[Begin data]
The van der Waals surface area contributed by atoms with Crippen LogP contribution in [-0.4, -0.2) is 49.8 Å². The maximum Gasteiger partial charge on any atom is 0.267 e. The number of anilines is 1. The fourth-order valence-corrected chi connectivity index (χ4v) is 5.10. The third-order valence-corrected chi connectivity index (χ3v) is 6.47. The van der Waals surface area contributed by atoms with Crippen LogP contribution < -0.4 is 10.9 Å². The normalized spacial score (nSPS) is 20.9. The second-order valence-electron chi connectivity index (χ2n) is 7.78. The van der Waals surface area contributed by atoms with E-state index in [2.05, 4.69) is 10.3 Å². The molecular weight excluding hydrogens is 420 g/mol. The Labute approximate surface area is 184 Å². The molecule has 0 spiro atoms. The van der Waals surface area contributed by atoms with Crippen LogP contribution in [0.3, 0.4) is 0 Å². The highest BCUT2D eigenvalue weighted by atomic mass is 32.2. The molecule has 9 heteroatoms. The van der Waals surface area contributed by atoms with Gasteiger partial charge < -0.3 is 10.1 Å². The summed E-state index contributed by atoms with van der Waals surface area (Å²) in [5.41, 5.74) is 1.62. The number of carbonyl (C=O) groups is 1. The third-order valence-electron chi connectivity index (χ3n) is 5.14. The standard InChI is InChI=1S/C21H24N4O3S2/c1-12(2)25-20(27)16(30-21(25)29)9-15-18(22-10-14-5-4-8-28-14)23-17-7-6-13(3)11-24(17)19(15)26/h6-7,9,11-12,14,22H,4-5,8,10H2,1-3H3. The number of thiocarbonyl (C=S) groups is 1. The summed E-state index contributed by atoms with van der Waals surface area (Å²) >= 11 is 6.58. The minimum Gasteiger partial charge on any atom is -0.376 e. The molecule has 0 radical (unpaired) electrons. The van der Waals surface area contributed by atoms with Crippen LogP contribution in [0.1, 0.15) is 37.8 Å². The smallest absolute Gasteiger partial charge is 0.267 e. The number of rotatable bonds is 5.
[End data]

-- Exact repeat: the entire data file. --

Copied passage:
The van der Waals surface area contributed by atoms with Crippen LogP contribution in [-0.4, -0.2) is 49.8 Å². The maximum Gasteiger partial charge on any atom is 0.267 e. The number of anilines is 1. The fourth-order valence-corrected chi connectivity index (χ4v) is 5.10. The third-order valence-corrected chi connectivity index (χ3v) is 6.47. The van der Waals surface area contributed by atoms with Crippen LogP contribution < -0.4 is 10.9 Å². The normalized spacial score (nSPS) is 20.9. The second-order valence-electron chi connectivity index (χ2n) is 7.78. The van der Waals surface area contributed by atoms with E-state index in [2.05, 4.69) is 10.3 Å². The molecular weight excluding hydrogens is 420 g/mol. The Labute approximate surface area is 184 Å². The molecule has 0 spiro atoms. The van der Waals surface area contributed by atoms with Crippen LogP contribution in [0.3, 0.4) is 0 Å². The highest BCUT2D eigenvalue weighted by atomic mass is 32.2. The molecule has 9 heteroatoms. The van der Waals surface area contributed by atoms with Gasteiger partial charge < -0.3 is 10.1 Å². The summed E-state index contributed by atoms with van der Waals surface area (Å²) in [5.41, 5.74) is 1.62. The number of carbonyl (C=O) groups is 1. The third-order valence-electron chi connectivity index (χ3n) is 5.14. The standard InChI is InChI=1S/C21H24N4O3S2/c1-12(2)25-20(27)16(30-21(25)29)9-15-18(22-10-14-5-4-8-28-14)23-17-7-6-13(3)11-24(17)19(15)26/h6-7,9,11-12,14,22H,4-5,8,10H2,1-3H3. The number of thiocarbonyl (C=S) groups is 1. The summed E-state index contributed by atoms with van der Waals surface area (Å²) >= 11 is 6.58. The minimum Gasteiger partial charge on any atom is -0.376 e. The molecule has 0 radical (unpaired) electrons. The van der Waals surface area contributed by atoms with Crippen LogP contribution in [0.1, 0.15) is 37.8 Å². The smallest absolute Gasteiger partial charge is 0.267 e. The number of rotatable bonds is 5.